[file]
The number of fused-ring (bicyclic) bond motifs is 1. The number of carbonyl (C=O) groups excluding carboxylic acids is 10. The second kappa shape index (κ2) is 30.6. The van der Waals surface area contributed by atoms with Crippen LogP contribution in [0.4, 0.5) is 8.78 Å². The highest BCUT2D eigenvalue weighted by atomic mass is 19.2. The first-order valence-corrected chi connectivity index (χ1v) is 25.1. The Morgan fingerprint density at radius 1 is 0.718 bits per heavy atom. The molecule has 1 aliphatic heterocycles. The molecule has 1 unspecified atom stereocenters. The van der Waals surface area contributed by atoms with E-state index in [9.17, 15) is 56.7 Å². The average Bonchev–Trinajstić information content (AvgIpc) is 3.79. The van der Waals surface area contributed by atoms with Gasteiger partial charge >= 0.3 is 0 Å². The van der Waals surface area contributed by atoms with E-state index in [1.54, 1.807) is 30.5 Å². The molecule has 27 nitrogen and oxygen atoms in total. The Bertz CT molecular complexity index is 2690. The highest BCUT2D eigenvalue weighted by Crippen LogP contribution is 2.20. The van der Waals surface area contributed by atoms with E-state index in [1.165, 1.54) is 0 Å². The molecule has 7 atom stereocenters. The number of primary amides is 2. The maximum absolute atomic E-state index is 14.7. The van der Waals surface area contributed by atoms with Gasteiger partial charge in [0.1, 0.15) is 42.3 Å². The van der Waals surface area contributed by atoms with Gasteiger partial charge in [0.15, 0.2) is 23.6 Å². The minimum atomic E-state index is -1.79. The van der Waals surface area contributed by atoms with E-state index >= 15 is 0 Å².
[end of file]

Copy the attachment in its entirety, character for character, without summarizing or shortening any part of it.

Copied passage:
The number of fused-ring (bicyclic) bond motifs is 1. The number of carbonyl (C=O) groups excluding carboxylic acids is 10. The second kappa shape index (κ2) is 30.6. The van der Waals surface area contributed by atoms with Crippen LogP contribution in [0.4, 0.5) is 8.78 Å². The highest BCUT2D eigenvalue weighted by atomic mass is 19.2. The first-order valence-corrected chi connectivity index (χ1v) is 25.1. The Morgan fingerprint density at radius 1 is 0.718 bits per heavy atom. The molecule has 1 aliphatic heterocycles. The molecule has 1 unspecified atom stereocenters. The van der Waals surface area contributed by atoms with E-state index in [9.17, 15) is 56.7 Å². The average Bonchev–Trinajstić information content (AvgIpc) is 3.79. The van der Waals surface area contributed by atoms with Gasteiger partial charge >= 0.3 is 0 Å². The van der Waals surface area contributed by atoms with E-state index in [1.54, 1.807) is 30.5 Å². The molecule has 27 nitrogen and oxygen atoms in total. The Bertz CT molecular complexity index is 2690. The highest BCUT2D eigenvalue weighted by Crippen LogP contribution is 2.20. The van der Waals surface area contributed by atoms with E-state index in [1.165, 1.54) is 0 Å². The molecule has 7 atom stereocenters. The number of primary amides is 2. The maximum absolute atomic E-state index is 14.7. The van der Waals surface area contributed by atoms with Gasteiger partial charge in [0.1, 0.15) is 42.3 Å². The van der Waals surface area contributed by atoms with Gasteiger partial charge in [0.15, 0.2) is 23.6 Å². The minimum atomic E-state index is -1.79. The van der Waals surface area contributed by atoms with E-state index >= 15 is 0 Å².